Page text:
‘Any­way, I had to wait for her to get a re­ply, so it was a very ner­vous time, but when I went back I was told, yes, I could buy the bike. I crossed her palm with the re­quired sil­ver and me and Cyril dug it out from un­der the last of the coke and started push­ing it home. The cot­tage we’d bought it from was on top of a steep hill, so I dropped the bike into gear and it turned over freely with good com­pres­sion. Even the mag worked, the HT lead rub­ber had per­ished and you could see it spark­ing against the bar­rel. Eeh, I thought, it’s a good ’un is this.

‘Over the next cou­ple of weeks I took the en­gine out and stripped it down for ready for re­build­ing on my re­turn from Na­tional Ser­vice. But my friend Frank Far­ring­ton (RADCO) had heard I had the bike, and he’d ended up with the same “must have it” feel­ings about it as my­self. He gave me no peace of mind pes­ter­ing and pes­ter­ing me for it, and what with hav­ing my call-up pa­pers and ev­ery­thing, in the end I gave in and sold it to him. I’ve al­ways re­gret­ted it, although he did give it a good home. Frank re­built the Norton and fit­ted a TT Hughes side­car and took it to the Golden Ju­bilee TT the fol­low­ing year in 1957. The last I heard of it was it was go­ing back to the Cen­te­nary TT in 2007.’

So far it’s a crack­ing tale by Brian, but the bike in ques­tion isn’t the bike here, as you may have gath­ered. But this one does come with its own tale, so bear with us please and read on...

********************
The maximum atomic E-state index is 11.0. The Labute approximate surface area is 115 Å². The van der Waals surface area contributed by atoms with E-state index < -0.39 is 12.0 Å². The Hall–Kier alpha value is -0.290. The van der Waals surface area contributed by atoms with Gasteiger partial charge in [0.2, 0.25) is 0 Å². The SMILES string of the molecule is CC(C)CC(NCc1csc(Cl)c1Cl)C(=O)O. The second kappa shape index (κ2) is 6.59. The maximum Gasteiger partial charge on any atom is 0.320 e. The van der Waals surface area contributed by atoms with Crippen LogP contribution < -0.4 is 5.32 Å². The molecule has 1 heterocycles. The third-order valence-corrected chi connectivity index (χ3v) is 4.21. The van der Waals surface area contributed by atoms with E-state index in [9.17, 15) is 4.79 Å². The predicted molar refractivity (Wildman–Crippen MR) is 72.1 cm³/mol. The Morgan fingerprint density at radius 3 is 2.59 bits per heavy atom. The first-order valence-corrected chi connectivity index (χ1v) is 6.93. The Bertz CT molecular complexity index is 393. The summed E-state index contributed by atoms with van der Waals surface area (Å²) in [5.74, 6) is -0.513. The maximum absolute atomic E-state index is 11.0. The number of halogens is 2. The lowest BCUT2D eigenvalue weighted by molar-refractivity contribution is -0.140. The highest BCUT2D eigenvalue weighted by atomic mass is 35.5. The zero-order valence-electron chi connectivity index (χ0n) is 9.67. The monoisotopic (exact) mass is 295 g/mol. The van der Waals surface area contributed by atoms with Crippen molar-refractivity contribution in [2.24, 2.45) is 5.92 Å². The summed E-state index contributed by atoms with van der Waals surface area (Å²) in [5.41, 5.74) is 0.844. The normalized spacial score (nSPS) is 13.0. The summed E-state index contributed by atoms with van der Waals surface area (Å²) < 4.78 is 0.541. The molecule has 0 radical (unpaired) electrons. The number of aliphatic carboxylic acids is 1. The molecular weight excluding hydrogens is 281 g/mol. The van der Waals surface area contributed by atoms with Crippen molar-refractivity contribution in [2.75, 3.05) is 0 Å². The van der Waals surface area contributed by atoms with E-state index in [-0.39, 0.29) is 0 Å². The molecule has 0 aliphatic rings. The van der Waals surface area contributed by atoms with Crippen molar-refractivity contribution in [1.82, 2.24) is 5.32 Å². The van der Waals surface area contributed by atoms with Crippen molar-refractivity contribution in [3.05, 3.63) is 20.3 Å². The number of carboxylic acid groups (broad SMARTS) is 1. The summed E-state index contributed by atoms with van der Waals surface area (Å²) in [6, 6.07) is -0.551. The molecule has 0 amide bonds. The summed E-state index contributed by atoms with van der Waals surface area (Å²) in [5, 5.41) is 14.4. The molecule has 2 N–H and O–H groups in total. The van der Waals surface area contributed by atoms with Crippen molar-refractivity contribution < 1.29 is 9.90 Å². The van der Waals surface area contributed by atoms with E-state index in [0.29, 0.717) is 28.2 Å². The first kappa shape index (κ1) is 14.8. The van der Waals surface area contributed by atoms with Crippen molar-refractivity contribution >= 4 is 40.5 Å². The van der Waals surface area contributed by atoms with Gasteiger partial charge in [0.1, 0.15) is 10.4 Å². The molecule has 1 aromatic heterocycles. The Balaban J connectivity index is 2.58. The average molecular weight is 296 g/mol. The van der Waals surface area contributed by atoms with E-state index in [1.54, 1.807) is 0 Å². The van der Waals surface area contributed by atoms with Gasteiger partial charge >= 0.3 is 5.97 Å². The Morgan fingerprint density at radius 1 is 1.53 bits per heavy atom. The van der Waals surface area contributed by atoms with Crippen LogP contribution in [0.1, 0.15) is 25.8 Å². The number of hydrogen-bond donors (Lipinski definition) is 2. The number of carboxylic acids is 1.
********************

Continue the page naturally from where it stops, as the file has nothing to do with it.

‘I’d known about this Model 18 for some 50 years. It be­longed to Joby Grimshaw who farmed the land along­side Burscough Air­field, an old dis­used WW2 air base. I’d seen it out and about around there when I was teach­ing my wife Ch­eryl to drive in my Stan­dard Van­guard. Back then Burscough was a great place to do that, lots of wide open tar­mac, and plenty of guys used to take their race bikes down there to try them out as well.

‘Pre­sum­ably Joby got sick of all the noise and has­sle, as one day we went down and he had the trac­tor set on tick­over and just trundling along by it­self, with a big four wheeled trailer be­hind full of bricks and rub­ble. They were in the trailer throw­ing these bricks and half bricks all over the place, scat­ter­ing them the length of the run­ways. That put paid to any­one else us­ing it for any­thing.

‘Any­way, the bike was well known, I’d never tried to buy it as I’d heard it was never for sale so I just left it well alone. Then I got a call from a mate of mine, Bill Bay­butt. He’d been speak­ing to Joby who’d men­tioned he had an old Norton, so Bill’s ears pricked up and he asked if it was for sale. “Well, it could be…” Joby said.

‘Bill knew all about the coal shed bike from all those years ago, so he rang me. “Do you want to buy an old Model 18?” he said. I knew which one it had to be around here, so I jumped at it. Bill bought it for me and I bought it off him. OK, it’s not the ex­act same bike and there’s a year or two’s dif­fer­ence be­tween this one and coal-shed one, but af­ter all this time it’s close enough for me. My plan is to strip this one and check it over. Then I’m look­ing for­ward to wind­ing the clock back 60 years and fi­nally get­ting to ride my Model 18!’